A federal judge has signed off on a plan to award more than $4.8 million to attorneys who led a decade-long legal action against Sears and Whirlpool over allegedly defective washing machines the retailer sold.
On Sept. 13, U.S. Magistrate Judge Mary M. Rowland approved the attorney fees, as the latest step in the execution of a settlement deal intended to end the litigation, launched in 2006 on behalf of a class of potentially hundreds of thousands of people who bought from Sears and then paid to repair the Kenmore- and Whirlpool-brand washing machines at the heart of the action.
The lawsuit had demanded Sears pay for selling the washing machines the plaintiffs claimed Sears knew would “repeatedly break down, do not clean clothes effectively and otherwise fail to perform during normal home use.” The plaintiffs also claimed the machines’ defective design, which did not allow the machines to “circulate and drain completely,” allowed mold and mildew to grow inside the machines.
According to court documents, Sears and Whirlpool agreed, under the settlement, to pay anyone with valid claims – meaning someone who could document their costs to fix the specific problem alleged in the lawsuit within three years of buying the machine.
While plaintiffs had indicated as many as 500,000 people could participate in the class action, in February, court documents reported more than 10,000 people had submitted potentially valid claims, with an average paid claim amount of about $275.
This led Sears to estimate claimants would likely receive a total payout of as much as $890,000.
While the judge signed off on the bulk of the deal in February, she withheld approval of a request from plaintiffs’ attorneys’ for more than $6 million in legal fees and costs.
The plaintiffs were represented by attorney Steven A. Schwartz, of the firm of Chimicles & Tikellis, of Haverford, Pa., and James Rosemergy, of the firm of Carey, Danis & Lowe, of St. Louis.
Sears had contended the attorneys’ fee request was out of proportion to the rest of the settlement, and that the plaintiffs’ lawyers should not receive more than what all claimants could be expected to receive. They argued the fee award should not be based solely on how much time plaintiffs’ attorneys can reasonably claim they worked on the case, but also how much money and other awards they actually obtained for those they were representing.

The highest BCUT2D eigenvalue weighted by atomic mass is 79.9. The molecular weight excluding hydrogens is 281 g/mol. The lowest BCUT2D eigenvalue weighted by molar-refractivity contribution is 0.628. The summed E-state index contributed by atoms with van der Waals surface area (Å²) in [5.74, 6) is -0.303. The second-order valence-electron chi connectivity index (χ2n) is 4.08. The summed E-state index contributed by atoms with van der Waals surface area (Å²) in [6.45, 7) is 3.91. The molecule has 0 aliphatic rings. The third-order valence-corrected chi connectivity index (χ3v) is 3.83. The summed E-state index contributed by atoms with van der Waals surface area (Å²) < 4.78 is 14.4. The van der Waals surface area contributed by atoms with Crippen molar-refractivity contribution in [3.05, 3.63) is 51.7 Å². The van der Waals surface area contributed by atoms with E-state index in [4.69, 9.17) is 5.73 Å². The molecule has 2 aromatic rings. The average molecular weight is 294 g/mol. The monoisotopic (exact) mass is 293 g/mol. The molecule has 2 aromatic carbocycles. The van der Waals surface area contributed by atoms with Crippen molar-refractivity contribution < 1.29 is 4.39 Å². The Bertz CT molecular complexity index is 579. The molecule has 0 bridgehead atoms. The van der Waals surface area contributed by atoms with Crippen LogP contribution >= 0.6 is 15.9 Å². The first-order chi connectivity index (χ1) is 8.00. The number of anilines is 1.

In her Sept. 13 decision, Judge Rowland rejected the defendants’ request to base legal fees on the amount the class members would receive, saying there was no evidence plaintiffs’ lawyers would be “compensated at the expense of the class members.” She noted both sides had agreed on the terms of the settlement deal, before attorney fees were determined. And, she said, the class members with valid claims received the full amount of their reported repair costs, and were “enjoying a ‘substantial recovery.’”
Rather, she said the correct approach for determining attorney fees in this case would be the “lodestar” method, which uses the attorneys’ billing records to determine a base amount of attorney fees.
Plaintiffs attorneys had attempted to set the “lodestar” at $3.25 million, reflecting 6,134 total hours of work on the case, and then apply a multiplier of 1.85, bringing the total request to $6 million.
The judge, however, adjusted the lodestar down to about $2.73 million, and awarded a multiplier of 1.75, bringing the total fees award to $4.77 million. She based the multiplier on certain “circumstances,” including “the high degree of success, the vindication of a public interest, (and) the presence of novel and complex legal issues,” which required more work from the legal team representing the plaintiffs.
“Given that the most important factor is the ‘results obtained,’ class counsel is entitled to a significant lodestar enhancement,” the judge wrote.
Rowland also awarded costs of $167,717 to the class counsel.
Sears and Whirlpool were represented in the action by attorneys from the firms of Wheeler Trigg O’Donnell, of Denver, and Barnes & Thornburg, of Chicago. Whirlpool was represented individually by the firm of Bartlit Beck Herman Palenchar & Scott, with offices in Chicago and Denver.